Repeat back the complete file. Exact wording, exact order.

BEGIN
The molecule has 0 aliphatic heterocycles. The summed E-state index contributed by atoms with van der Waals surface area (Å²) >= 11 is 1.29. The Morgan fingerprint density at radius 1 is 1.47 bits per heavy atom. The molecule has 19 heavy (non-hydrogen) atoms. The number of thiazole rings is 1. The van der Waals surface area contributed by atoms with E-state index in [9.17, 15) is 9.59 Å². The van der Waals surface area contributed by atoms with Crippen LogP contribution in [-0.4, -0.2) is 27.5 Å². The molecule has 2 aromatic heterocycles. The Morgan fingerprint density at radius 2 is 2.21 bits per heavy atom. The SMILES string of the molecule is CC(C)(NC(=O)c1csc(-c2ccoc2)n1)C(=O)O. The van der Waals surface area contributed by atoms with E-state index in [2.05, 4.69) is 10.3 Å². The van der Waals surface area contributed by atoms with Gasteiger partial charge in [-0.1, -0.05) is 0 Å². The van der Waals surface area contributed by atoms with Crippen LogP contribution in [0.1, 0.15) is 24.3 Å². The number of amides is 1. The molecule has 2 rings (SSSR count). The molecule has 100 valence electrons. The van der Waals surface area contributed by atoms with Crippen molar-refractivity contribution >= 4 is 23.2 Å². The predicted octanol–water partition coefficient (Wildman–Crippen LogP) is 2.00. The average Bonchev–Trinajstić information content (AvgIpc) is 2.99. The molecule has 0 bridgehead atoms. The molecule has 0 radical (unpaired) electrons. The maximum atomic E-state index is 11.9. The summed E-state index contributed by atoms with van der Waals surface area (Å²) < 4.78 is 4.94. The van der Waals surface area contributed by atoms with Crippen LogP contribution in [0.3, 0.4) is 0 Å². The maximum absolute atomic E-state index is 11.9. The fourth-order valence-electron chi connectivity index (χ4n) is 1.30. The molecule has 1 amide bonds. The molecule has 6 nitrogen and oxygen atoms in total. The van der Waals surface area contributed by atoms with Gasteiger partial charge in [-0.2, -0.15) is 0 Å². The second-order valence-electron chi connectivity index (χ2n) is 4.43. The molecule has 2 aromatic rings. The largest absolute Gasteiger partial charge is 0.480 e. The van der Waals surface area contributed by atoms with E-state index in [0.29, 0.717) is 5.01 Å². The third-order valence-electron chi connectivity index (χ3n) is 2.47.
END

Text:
The molecule has 0 aliphatic heterocycles. The summed E-state index contributed by atoms with van der Waals surface area (Å²) >= 11 is 1.29. The Morgan fingerprint density at radius 1 is 1.47 bits per heavy atom. The molecule has 19 heavy (non-hydrogen) atoms. The number of thiazole rings is 1. The van der Waals surface area contributed by atoms with E-state index in [9.17, 15) is 9.59 Å². The van der Waals surface area contributed by atoms with Crippen LogP contribution in [-0.4, -0.2) is 27.5 Å². The molecule has 2 aromatic heterocycles. The Morgan fingerprint density at radius 2 is 2.21 bits per heavy atom. The SMILES string of the molecule is CC(C)(NC(=O)c1csc(-c2ccoc2)n1)C(=O)O. The van der Waals surface area contributed by atoms with E-state index in [2.05, 4.69) is 10.3 Å². The van der Waals surface area contributed by atoms with Gasteiger partial charge in [-0.1, -0.05) is 0 Å². The van der Waals surface area contributed by atoms with Crippen LogP contribution in [0.1, 0.15) is 24.3 Å². The number of amides is 1. The molecule has 2 rings (SSSR count). The molecule has 100 valence electrons. The van der Waals surface area contributed by atoms with Crippen molar-refractivity contribution >= 4 is 23.2 Å². The predicted octanol–water partition coefficient (Wildman–Crippen LogP) is 2.00. The average Bonchev–Trinajstić information content (AvgIpc) is 2.99. The molecule has 0 bridgehead atoms. The molecule has 0 radical (unpaired) electrons. The maximum atomic E-state index is 11.9. The summed E-state index contributed by atoms with van der Waals surface area (Å²) < 4.78 is 4.94. The van der Waals surface area contributed by atoms with Crippen LogP contribution in [0.3, 0.4) is 0 Å². The maximum absolute atomic E-state index is 11.9. The fourth-order valence-electron chi connectivity index (χ4n) is 1.30. The molecule has 1 amide bonds. The molecule has 6 nitrogen and oxygen atoms in total. The van der Waals surface area contributed by atoms with Gasteiger partial charge in [-0.2, -0.15) is 0 Å². The second-order valence-electron chi connectivity index (χ2n) is 4.43. The molecule has 2 aromatic rings. The largest absolute Gasteiger partial charge is 0.480 e. The van der Waals surface area contributed by atoms with E-state index in [0.29, 0.717) is 5.01 Å². The third-order valence-electron chi connectivity index (χ3n) is 2.47.